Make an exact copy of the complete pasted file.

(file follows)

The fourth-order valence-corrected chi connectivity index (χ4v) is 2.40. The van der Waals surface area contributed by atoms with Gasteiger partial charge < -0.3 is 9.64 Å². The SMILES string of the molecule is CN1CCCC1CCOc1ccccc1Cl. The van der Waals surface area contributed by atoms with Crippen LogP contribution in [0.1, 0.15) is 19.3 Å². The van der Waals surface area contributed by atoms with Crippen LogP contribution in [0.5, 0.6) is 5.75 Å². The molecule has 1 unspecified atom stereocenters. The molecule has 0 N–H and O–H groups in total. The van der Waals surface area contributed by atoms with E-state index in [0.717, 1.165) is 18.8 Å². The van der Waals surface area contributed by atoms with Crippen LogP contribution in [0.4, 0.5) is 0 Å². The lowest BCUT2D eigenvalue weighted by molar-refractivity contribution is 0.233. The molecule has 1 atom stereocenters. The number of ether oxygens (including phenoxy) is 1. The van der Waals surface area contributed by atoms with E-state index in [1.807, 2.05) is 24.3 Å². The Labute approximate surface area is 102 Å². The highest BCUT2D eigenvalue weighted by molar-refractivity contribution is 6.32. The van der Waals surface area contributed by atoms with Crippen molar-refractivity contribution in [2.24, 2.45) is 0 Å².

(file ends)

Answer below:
The fourth-order valence-corrected chi connectivity index (χ4v) is 2.40. The van der Waals surface area contributed by atoms with Gasteiger partial charge < -0.3 is 9.64 Å². The SMILES string of the molecule is CN1CCCC1CCOc1ccccc1Cl. The van der Waals surface area contributed by atoms with Crippen LogP contribution in [0.1, 0.15) is 19.3 Å². The van der Waals surface area contributed by atoms with Crippen LogP contribution in [0.5, 0.6) is 5.75 Å². The molecule has 1 unspecified atom stereocenters. The molecule has 0 N–H and O–H groups in total. The van der Waals surface area contributed by atoms with E-state index in [0.717, 1.165) is 18.8 Å². The van der Waals surface area contributed by atoms with Crippen LogP contribution in [0.4, 0.5) is 0 Å². The lowest BCUT2D eigenvalue weighted by molar-refractivity contribution is 0.233. The molecule has 1 atom stereocenters. The number of ether oxygens (including phenoxy) is 1. The van der Waals surface area contributed by atoms with E-state index in [1.807, 2.05) is 24.3 Å². The Labute approximate surface area is 102 Å². The highest BCUT2D eigenvalue weighted by molar-refractivity contribution is 6.32. The van der Waals surface area contributed by atoms with Crippen molar-refractivity contribution in [2.24, 2.45) is 0 Å².